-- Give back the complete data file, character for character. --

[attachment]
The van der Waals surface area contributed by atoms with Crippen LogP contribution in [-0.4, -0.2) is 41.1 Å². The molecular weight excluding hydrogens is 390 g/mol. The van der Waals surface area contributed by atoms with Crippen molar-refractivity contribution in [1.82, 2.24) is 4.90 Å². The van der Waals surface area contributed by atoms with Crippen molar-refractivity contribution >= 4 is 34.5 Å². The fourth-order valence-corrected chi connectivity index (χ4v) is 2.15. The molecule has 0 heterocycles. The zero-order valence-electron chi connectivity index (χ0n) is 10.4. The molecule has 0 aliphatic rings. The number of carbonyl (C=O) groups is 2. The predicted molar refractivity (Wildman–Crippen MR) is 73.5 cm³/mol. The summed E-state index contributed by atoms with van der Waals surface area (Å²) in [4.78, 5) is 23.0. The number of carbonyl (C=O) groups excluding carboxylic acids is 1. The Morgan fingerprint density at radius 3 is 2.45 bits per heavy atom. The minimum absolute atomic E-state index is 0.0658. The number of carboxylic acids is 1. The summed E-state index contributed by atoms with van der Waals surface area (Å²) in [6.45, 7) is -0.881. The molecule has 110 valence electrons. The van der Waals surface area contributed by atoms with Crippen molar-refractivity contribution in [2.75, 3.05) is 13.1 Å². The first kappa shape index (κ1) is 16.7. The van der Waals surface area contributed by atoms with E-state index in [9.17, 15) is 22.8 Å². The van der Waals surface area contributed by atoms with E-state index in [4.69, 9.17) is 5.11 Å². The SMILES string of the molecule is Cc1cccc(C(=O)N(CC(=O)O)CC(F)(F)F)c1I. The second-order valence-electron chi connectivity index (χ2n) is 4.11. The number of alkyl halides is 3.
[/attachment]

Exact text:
The van der Waals surface area contributed by atoms with Crippen LogP contribution in [-0.4, -0.2) is 41.1 Å². The molecular weight excluding hydrogens is 390 g/mol. The van der Waals surface area contributed by atoms with Crippen molar-refractivity contribution in [1.82, 2.24) is 4.90 Å². The van der Waals surface area contributed by atoms with Crippen molar-refractivity contribution >= 4 is 34.5 Å². The fourth-order valence-corrected chi connectivity index (χ4v) is 2.15. The molecule has 0 heterocycles. The zero-order valence-electron chi connectivity index (χ0n) is 10.4. The molecule has 0 aliphatic rings. The number of carbonyl (C=O) groups is 2. The predicted molar refractivity (Wildman–Crippen MR) is 73.5 cm³/mol. The summed E-state index contributed by atoms with van der Waals surface area (Å²) in [4.78, 5) is 23.0. The number of carbonyl (C=O) groups excluding carboxylic acids is 1. The Morgan fingerprint density at radius 3 is 2.45 bits per heavy atom. The minimum absolute atomic E-state index is 0.0658. The number of carboxylic acids is 1. The summed E-state index contributed by atoms with van der Waals surface area (Å²) in [6.45, 7) is -0.881. The molecule has 110 valence electrons. The van der Waals surface area contributed by atoms with Crippen molar-refractivity contribution in [2.75, 3.05) is 13.1 Å². The first kappa shape index (κ1) is 16.7. The van der Waals surface area contributed by atoms with E-state index in [9.17, 15) is 22.8 Å². The van der Waals surface area contributed by atoms with E-state index in [4.69, 9.17) is 5.11 Å². The SMILES string of the molecule is Cc1cccc(C(=O)N(CC(=O)O)CC(F)(F)F)c1I. The second-order valence-electron chi connectivity index (χ2n) is 4.11. The number of alkyl halides is 3.